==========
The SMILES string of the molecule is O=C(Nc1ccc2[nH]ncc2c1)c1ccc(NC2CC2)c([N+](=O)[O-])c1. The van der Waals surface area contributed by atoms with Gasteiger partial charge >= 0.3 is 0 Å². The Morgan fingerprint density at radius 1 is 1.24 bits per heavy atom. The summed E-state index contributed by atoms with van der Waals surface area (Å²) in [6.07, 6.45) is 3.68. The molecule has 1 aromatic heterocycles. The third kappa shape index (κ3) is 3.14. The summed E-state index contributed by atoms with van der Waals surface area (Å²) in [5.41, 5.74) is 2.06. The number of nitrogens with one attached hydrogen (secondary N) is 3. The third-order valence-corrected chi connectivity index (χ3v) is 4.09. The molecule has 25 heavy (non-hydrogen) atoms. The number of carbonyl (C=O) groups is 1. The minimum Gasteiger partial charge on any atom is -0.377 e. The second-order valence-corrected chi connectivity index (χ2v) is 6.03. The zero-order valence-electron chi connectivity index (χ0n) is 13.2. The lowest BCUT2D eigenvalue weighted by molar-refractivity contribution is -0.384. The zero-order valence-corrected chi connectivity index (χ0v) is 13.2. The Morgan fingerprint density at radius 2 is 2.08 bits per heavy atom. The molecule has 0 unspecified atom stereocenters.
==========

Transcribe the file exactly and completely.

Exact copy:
The SMILES string of the molecule is O=C(Nc1ccc2[nH]ncc2c1)c1ccc(NC2CC2)c([N+](=O)[O-])c1. The van der Waals surface area contributed by atoms with Gasteiger partial charge >= 0.3 is 0 Å². The Morgan fingerprint density at radius 1 is 1.24 bits per heavy atom. The summed E-state index contributed by atoms with van der Waals surface area (Å²) in [6.07, 6.45) is 3.68. The molecule has 1 aromatic heterocycles. The third kappa shape index (κ3) is 3.14. The summed E-state index contributed by atoms with van der Waals surface area (Å²) in [5.41, 5.74) is 2.06. The number of nitrogens with one attached hydrogen (secondary N) is 3. The third-order valence-corrected chi connectivity index (χ3v) is 4.09. The molecule has 25 heavy (non-hydrogen) atoms. The number of carbonyl (C=O) groups is 1. The minimum Gasteiger partial charge on any atom is -0.377 e. The second-order valence-corrected chi connectivity index (χ2v) is 6.03. The zero-order valence-electron chi connectivity index (χ0n) is 13.2. The lowest BCUT2D eigenvalue weighted by molar-refractivity contribution is -0.384. The zero-order valence-corrected chi connectivity index (χ0v) is 13.2. The Morgan fingerprint density at radius 2 is 2.08 bits per heavy atom. The molecule has 0 unspecified atom stereocenters.